Awards from dormant status are only included in the target population for postgraduate research students. Relevant qualifications exclude intercalated degrees, awards to visiting students, students on post-registration health and social care courses, and professional qualifications for serving school teachers.
Full details of the coverage, inclusion of HE-level students at Further Education providers, and criteria for exclusion can be found on the Coverage of the Record page accessible from the Graduate Outcomes Survey Results links of our Data collection page.
Eligible Graduate Outcomes population includes higher education graduates identified in the HESA Student and AP Student records, the Individualised Learner Record and the Consolidated Data Return that met criteria within the Graduate Outcomes target population based on location of study, mode of study, end date of instance and qualification awarded. Those graduates reported by their provider to have died or to be seriously ill, are removed from the target population.
Known outcomes includes graduates within the eligible Graduate Outcomes population who replied to the Graduate Outcomes survey with a complete or partial response.
Non-respondents include all those who did not respond to the survey, including those who refused to take part. It also includes those who started the survey but did not sufficiently complete the first two questions, which are used to determine current activity status.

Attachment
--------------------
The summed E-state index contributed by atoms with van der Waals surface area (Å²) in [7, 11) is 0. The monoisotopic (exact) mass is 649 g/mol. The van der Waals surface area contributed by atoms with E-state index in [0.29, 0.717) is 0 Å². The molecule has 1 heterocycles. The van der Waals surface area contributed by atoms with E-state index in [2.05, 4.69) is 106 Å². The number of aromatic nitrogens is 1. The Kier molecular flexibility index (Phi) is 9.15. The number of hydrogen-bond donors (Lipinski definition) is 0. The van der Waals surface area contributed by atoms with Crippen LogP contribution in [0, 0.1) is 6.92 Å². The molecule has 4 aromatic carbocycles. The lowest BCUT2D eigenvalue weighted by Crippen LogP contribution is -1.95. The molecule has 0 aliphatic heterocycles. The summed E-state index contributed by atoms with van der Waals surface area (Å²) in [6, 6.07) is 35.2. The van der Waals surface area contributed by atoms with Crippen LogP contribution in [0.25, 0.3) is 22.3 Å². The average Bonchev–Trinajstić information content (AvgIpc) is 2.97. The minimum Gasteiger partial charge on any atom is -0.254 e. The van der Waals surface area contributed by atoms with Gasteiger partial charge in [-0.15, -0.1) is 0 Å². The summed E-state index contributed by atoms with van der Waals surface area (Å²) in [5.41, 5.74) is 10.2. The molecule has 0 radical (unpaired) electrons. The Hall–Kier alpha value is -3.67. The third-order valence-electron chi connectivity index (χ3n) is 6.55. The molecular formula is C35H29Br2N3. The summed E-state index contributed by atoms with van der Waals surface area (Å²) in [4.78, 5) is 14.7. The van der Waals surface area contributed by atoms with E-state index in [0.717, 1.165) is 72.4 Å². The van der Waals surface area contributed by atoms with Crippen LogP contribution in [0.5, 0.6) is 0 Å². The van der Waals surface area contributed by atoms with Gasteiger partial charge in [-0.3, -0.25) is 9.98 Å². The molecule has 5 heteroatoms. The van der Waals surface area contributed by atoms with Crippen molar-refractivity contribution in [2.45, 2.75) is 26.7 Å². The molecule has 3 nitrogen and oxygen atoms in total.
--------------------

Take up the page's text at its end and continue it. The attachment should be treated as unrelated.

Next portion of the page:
Completed responses are those in in which the graduate completed all the compulsory questions specified in their question route.
Partially completed responses are those in which the graduate did not complete all the compulsory questions specified in their question route, having completed the first two questions, which discuss activities.
Response rate is the number of responses expressed as a percentage of the eligible Graduate Outcomes population.
For data protection reasons we implement a strategy in published and released tabulations designed to prevent the disclosure of personal information about any individual. This strategy involves rounding all numbers to the nearest multiple of 5 and suppressing percentages and averages based on small populations.
HESA Services Standard Rounding Methodology:
- All numbers are rounded to the nearest multiple of 5
- Any number lower than 2.5 is rounded to 0
- Halves are always rounded upwards (e.g. 2.5 is rounded to 5)
- Percentages based on fewer than 22.5 individuals are suppressed
- Averages based on 7 or fewer individuals are suppressed
- The above requirements apply to headcounts, FPE and FTE data
- Financial data is not rounded
Total figures are also subject to this rounding methodology after calculation; so the sum of numbers in each row or column may not match the total shown. Suppressed values are normally represented as '..' in published tables.